stancrist

From: stancrist

20-Sep

autogun said:

The US Army seems keen on adopting a bulky new infantry rifle which is anything but lightweight.

Yes, but IMO it's unlikely that they would equip grenadiers and ATGM gunners with a PDW of different caliber.

Despite the weight, I would expect those personnel to get armed with the XM5 rifle, or at best an SBR variant.

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ETA:  Of course, that assumes grenadiers continue to use the single-shot M320 grenade launcher.  If a new, larger and heavier semi-auto weapon should be developed and fielded, a grenadier so equipped probably would carry no secondary weapon, as is typical of XM25 users seen in Afghanistan photos and video.

  • Edited 20 September 2022 23:37  by  stancrist
schnuersi

From: schnuersi

20-Sep

stancrist said:

No PDW proponents have comments?

Sorry I am bit short of free time currently. It somehow got lost.

stancrist said:

Why do you think most non-infantry actually need to have a weapon on their person at all times?

Well, it used to be a weapon at arms length or in easy reach with a few steps. Which used to mean a standard issue rifle nearby.

But with changes in to mode of warfare, the lack of seperation between friendlies and potential hostiles and a different approach to casulties came the armed at all times requirement. Which under the circumstances in the past two decades seemed sensible.
Since I am of the opinion that a traditional pistol is only a usefull weapon for a well trained user this is a bad choice for general issue for non infantry or even non combat personel. Yes, it would be possible to train cooks and clerks to this level but in my experiences with large organisations and the military in particular this seems very unrealistic.
The conclusion: a different kind weapon is needed. SBR and carbines IMHO are to large allready. Cooks and clerks (to stay with the example) will not keep such a weapon on the person all the time. Which would result in a fall back to the original situation of a weapon in easy reach which has been defined as not desirable or sustainable anymore. The conclusion to this IMHO is either a PDW of a size and shape like the MP7 or MP9 or some sort of stocked pistol. My prefered solution is the former.


Since the situation now has changed it is indeed questionable if the weapon on the person all the times is still sensible. Same with the issuing of handguns in addition to rifles to riflemen.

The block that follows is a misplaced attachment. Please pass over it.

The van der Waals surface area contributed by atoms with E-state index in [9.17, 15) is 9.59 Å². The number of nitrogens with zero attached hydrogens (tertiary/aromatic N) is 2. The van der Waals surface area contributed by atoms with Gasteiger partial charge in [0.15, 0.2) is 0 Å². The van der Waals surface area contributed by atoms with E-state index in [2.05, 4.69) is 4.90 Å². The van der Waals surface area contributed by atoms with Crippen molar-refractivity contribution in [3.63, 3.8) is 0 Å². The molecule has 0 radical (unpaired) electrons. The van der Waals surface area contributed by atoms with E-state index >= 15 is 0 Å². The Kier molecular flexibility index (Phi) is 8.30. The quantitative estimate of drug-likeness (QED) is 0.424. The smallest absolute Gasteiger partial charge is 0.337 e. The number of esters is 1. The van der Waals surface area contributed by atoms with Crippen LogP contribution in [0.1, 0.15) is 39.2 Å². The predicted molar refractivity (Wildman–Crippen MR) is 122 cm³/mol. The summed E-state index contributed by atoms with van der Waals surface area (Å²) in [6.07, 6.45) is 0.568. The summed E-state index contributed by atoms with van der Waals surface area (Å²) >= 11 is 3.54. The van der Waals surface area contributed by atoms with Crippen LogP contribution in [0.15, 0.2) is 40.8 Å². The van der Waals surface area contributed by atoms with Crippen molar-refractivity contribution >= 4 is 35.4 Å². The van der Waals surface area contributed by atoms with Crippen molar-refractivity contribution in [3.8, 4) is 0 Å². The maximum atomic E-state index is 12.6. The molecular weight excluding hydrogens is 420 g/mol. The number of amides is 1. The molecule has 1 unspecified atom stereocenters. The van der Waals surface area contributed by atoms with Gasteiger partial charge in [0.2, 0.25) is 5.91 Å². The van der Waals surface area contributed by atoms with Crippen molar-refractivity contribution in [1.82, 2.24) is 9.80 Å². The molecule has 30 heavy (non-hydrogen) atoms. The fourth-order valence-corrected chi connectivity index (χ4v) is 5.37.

Another approach would have been to keep the sharp seperation between friendly military personell and foreigners. Under these conditions the weapon in easy reach approach would certainly have worked. But in their infinite wisdom the leaders of the western world decided this was not the way they wanted things to be handeld.

stancrist said:

Other than armored vehicle crewmen, which personnel truly need a lightweight, compact PDW?

Vehicle crews, not necessarily armored or even ground vehicles, really need such a weapon. If such a weapon is available the question IMHO rather is why not issue it to anybody else who doesn't need a rifle. SMGs used to be issued like this. At least to a certain degree and depending on nation. For non infantry personell a rifle is of little use. Their contribution in a fire fight with a rifle would be minimal. Especially in an environment where most vehicles, armored or not, are armed with a GPMG or HMG, so there are lots of MGs around, it makes more sense to equip the non infantry personell with the most compact weapon possible they still can effectively use for self defense and buy time for the MGs to be manned.

stancrist said:

Are "compactness and carryability" actually needed by the vast majority of military occupations?

If the approach is a weapon on the person all the times, my answer would be yes.
If its not there are certainly more options. For example the P90 beomes an intresting contender. Its certainly to big to be carried on the person all the time for most people and occupations. But for a in close reach type of weapon its a good choice. Its short and boxy shape makes it easy store, to handle and to grab. It has a high capacity magazine. Is easy to shoot and effective in the desired range spectrum.
Several more classical 9x19 SMGs also become an option. As would be 5,56 SBRs and carbines. It really depends on the exact circumstances, requirements and preferences.

stancrist

From: stancrist

21-Sep

schnuersi said:

       stancrist said: Why do you think most non-infantry actually need to have a weapon on their person at all times?

Well, it used to be a weapon at arms length or in easy reach with a few steps. Which used to mean a standard issue rifle nearby.

But with changes in to mode of warfare, the lack of seperation between friendlies and potential hostiles and a different approach to casulties came the armed at all times requirement. Which under the circumstances in the past two decades seemed sensible.

The conclusion: a different kind weapon is needed. SBR and carbines IMHO are to large allready. Cooks and clerks (to stay with the example) will not keep such a weapon on the person all the time. Which would result in a fall back to the original situation of a weapon in easy reach which has been defined as not desirable or sustainable anymore. The conclusion to this IMHO is either a PDW of a size and shape like the MP7 or MP9 or some sort of stocked pistol.

Since the situation now has changed it is indeed questionable if the weapon on the person all the times is still sensible.

So, since the situation of the past two decades changed (due to the withdrawal from Afghanistan) and Western armies are now back to planning/preparing for conventional warfare, perhaps there is no longer a genuine need for a PDW of a size and shape like the MP7 or MP9?

schnuersi said:

       stancrist said: Other than armored vehicle crewmen, which personnel truly need a lightweight, compact PDW?

Vehicle crews, not necessarily armored or even ground vehicles, really need such a weapon.

Why?  For most air and ground vehicles, it looks like an MP7-size PDW is more in the "nice to have" class than a real need.